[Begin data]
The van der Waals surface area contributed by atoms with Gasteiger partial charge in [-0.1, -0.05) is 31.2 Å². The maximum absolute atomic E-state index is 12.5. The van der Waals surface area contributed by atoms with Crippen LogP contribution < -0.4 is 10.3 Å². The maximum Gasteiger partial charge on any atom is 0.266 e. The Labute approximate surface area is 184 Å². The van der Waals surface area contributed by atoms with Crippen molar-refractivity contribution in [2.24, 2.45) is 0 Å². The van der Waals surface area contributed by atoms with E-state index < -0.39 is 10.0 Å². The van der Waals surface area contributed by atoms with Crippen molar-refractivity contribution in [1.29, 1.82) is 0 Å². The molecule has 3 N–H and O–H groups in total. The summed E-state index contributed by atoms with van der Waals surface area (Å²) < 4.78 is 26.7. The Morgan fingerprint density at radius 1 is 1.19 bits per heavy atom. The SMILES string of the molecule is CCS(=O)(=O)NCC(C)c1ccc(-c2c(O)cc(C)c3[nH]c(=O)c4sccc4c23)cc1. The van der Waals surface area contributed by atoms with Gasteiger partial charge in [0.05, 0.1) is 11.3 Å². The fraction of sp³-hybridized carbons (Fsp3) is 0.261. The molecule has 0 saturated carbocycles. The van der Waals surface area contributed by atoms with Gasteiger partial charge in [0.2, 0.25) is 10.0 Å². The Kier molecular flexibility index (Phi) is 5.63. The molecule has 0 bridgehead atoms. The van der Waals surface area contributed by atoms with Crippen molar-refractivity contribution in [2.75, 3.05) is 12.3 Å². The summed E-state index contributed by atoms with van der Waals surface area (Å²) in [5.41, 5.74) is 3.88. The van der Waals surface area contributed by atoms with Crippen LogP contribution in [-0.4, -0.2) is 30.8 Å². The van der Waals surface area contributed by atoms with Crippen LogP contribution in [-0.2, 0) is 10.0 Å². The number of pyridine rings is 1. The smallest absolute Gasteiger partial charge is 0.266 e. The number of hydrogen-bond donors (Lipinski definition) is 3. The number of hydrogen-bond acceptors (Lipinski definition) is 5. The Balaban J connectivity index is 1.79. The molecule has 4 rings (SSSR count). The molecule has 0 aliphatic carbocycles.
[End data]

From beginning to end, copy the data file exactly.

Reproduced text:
The van der Waals surface area contributed by atoms with Gasteiger partial charge in [-0.1, -0.05) is 31.2 Å². The maximum absolute atomic E-state index is 12.5. The van der Waals surface area contributed by atoms with Crippen LogP contribution < -0.4 is 10.3 Å². The maximum Gasteiger partial charge on any atom is 0.266 e. The Labute approximate surface area is 184 Å². The van der Waals surface area contributed by atoms with Crippen molar-refractivity contribution in [2.24, 2.45) is 0 Å². The van der Waals surface area contributed by atoms with E-state index < -0.39 is 10.0 Å². The van der Waals surface area contributed by atoms with Crippen molar-refractivity contribution in [1.29, 1.82) is 0 Å². The molecule has 3 N–H and O–H groups in total. The summed E-state index contributed by atoms with van der Waals surface area (Å²) < 4.78 is 26.7. The Morgan fingerprint density at radius 1 is 1.19 bits per heavy atom. The SMILES string of the molecule is CCS(=O)(=O)NCC(C)c1ccc(-c2c(O)cc(C)c3[nH]c(=O)c4sccc4c23)cc1. The van der Waals surface area contributed by atoms with Gasteiger partial charge in [0.05, 0.1) is 11.3 Å². The fraction of sp³-hybridized carbons (Fsp3) is 0.261. The molecule has 0 saturated carbocycles. The van der Waals surface area contributed by atoms with Gasteiger partial charge in [0.2, 0.25) is 10.0 Å². The Kier molecular flexibility index (Phi) is 5.63. The molecule has 0 bridgehead atoms. The van der Waals surface area contributed by atoms with Crippen molar-refractivity contribution in [2.75, 3.05) is 12.3 Å². The summed E-state index contributed by atoms with van der Waals surface area (Å²) in [5.41, 5.74) is 3.88. The van der Waals surface area contributed by atoms with Crippen LogP contribution in [-0.4, -0.2) is 30.8 Å². The van der Waals surface area contributed by atoms with Crippen LogP contribution in [-0.2, 0) is 10.0 Å². The number of pyridine rings is 1. The smallest absolute Gasteiger partial charge is 0.266 e. The number of hydrogen-bond donors (Lipinski definition) is 3. The number of hydrogen-bond acceptors (Lipinski definition) is 5. The Balaban J connectivity index is 1.79. The molecule has 4 rings (SSSR count). The molecule has 0 aliphatic carbocycles.